Senior Volunteer Hall of Fame

Celebrating Seniors' Outstanding Service

The Senior Volunteer Hall of Fame recognizes and celebrates Chesterfield seniors who have rendered unusual or outstanding services to their community. Founded by Dorothy Charles in 1982 through her work with the Senior Council and the Board of Supervisors., those recognized by the Senior Volunteer Hall of Fame have ranged in age from 60 to 98 years.


Chesterfield County residents age 60 or older who support our community through their volunteerism, are eligible for the Senior Volunteer Hall of Fame. Please note that this recognition is for individuals only - couples and groups will not be considered. If a potential nominee has been excused from any previous volunteer position, they are not eligible to be nominated. A nominee may be nominated more than once but they will be inducted into the Hall of Fame only once. Nominees' volunteer work outside the county is eligible for consideration. 

Nominators can be neighbors, friends, churches, senior groups, non-profit service agencies, organizations and businesses. Anyone who can verify the nominee’s qualifications for recognition may nominate. The nominator is responsible for providing complete and accurate information regarding the individual’s service.

2023 Inductees

Three Chesterfield residents, Linda Hudgens, Alice Mitchell and Audrey Ross, were inducted into the Senior Volunteer Hall of Fame during the 2023 ceremony. The inductees were selected from a group of 20 nominees for the 2023 Senior Hall of Fame class and join the 89 previous inductees. Since turning 60, this year’s Senior Volunteer Hall of Fame nominees cumulatively have donated more than 180,000 hours of service to the community.

Linda Hudgens
In 2012, Linda started the St. Matthias Episcopal Church food pantry and serves as its coordinator. Prior to that she was worked with Micah at Clark Spring Elementary to provide food for children and their families. She’s responsible for a pantry that currently serves 6000 meals a month with referrals from FeedMore. She coordinates the pantry operations and food donation pickups from several churches and businesses. She oversees 25 volunteers weekly in the food pantry. Linda served as President of the board of The Point at Belgrade and Chairman of Central Virginia Asthma Coalition. She is the driving force of the pantry, which consistently provides meals to families in need, not capping it or turning away those who need food.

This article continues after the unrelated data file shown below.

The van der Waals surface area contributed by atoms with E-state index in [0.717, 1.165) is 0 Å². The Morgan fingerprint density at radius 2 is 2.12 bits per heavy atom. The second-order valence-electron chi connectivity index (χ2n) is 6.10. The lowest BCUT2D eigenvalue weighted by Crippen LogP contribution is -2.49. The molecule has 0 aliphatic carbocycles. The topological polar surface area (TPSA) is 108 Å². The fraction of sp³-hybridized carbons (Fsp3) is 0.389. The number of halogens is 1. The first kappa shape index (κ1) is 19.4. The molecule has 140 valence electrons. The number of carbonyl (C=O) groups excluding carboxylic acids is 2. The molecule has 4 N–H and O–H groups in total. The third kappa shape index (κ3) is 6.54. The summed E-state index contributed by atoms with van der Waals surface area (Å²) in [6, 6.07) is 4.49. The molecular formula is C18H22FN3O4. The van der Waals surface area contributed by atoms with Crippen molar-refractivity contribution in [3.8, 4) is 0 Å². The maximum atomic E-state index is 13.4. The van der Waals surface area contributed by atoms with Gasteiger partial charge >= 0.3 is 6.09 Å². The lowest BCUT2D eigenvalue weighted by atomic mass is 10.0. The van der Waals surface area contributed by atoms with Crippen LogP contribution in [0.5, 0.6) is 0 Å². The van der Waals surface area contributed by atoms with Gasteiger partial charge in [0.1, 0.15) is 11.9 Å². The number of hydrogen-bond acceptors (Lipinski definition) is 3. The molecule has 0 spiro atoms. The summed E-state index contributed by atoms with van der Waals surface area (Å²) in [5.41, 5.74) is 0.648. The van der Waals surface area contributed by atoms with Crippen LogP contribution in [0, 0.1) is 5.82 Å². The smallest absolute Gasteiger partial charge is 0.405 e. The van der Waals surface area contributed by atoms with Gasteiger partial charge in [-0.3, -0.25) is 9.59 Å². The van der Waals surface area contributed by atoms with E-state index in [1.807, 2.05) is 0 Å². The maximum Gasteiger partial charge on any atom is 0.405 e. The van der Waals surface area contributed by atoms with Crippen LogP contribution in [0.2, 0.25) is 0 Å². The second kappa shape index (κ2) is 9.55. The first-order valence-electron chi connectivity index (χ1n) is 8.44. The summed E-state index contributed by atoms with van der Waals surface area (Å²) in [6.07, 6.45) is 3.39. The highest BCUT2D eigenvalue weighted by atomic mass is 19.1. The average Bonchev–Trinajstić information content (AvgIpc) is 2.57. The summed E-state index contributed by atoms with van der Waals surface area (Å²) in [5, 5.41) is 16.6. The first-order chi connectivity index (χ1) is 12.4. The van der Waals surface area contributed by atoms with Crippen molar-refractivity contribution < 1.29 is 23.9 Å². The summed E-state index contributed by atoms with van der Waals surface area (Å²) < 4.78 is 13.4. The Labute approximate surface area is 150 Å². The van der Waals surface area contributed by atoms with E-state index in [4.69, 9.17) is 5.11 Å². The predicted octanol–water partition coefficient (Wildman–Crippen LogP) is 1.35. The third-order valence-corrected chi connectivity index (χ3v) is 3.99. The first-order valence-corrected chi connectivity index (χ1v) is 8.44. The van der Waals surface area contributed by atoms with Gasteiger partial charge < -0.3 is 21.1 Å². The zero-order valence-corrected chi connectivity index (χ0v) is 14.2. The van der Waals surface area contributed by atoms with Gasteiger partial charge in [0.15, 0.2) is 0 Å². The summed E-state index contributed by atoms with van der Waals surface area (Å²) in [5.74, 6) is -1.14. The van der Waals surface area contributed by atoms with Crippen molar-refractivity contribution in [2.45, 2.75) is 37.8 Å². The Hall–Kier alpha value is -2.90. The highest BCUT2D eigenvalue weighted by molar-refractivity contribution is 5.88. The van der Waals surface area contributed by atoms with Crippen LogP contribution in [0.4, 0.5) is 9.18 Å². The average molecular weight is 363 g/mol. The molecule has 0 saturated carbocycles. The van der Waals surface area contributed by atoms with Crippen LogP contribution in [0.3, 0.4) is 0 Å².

Alice Mitchell
Alice Mitchell is a pillar of the Aging and Disability Resources (formerly Aging and Disability Services) Telephone Reassurance Program, which supports connectivity for older adults in Chesterfield. During the pandemic, Alice called participants seven days a week due to the increased stress, fear and extreme isolation they were experiencing. In addition to her efforts with Telephone Reassurance, Alice serves as an appointed jury commissioner, where she reviews and screens jury eligibility questionnaires to determine whether residents are eligible to serve on juries for the judicial calendar. Alice also served as a volunteer with Senior Connections’ intergenerational “Catch Healthy Habits” program, demonstrating healthy eating options and promoting physical activity to children in summer school. She was even a volunteer caregiver for her best friend, helping prepare meals, transport and keeping her company on her bad days. Alice is always willing to lend a helping hand to friends and neighbors and serves her community in many ways.

Audrey Ross
Audrey conducts research on the history of African Americans in Midlothian and provides presentations to the residents of Chesterfield County and vicinity. She also serves in a variety of volunteer roles, including historian of First Baptist Church of Midlothian and member of the Chesterfield Historical Society's African American History Committee, while actively participating in several projects which involve presentations to county residents. She volunteers as an instructor with the Lifelong Learning Institute and is a member of the Midlothian Special Area Plan implementation team focusing on ways to preserve the Village of Midlothian's history. Audrey assisted 4-H with its annual holiday outreach program for seniors. As a board member for Mid-Lothian Mines and Railroad Foundation, she works to provide a more detailed history of the contributions of the enslaved and freedmen who worked in the coal pits of Midlothian. Audrey was featured in a front-page article of The New York Times: "Reckoning with a Legacy of Insuring Slaves' Lives" about an enslaved ancestor who was a coalminer in Midlothian.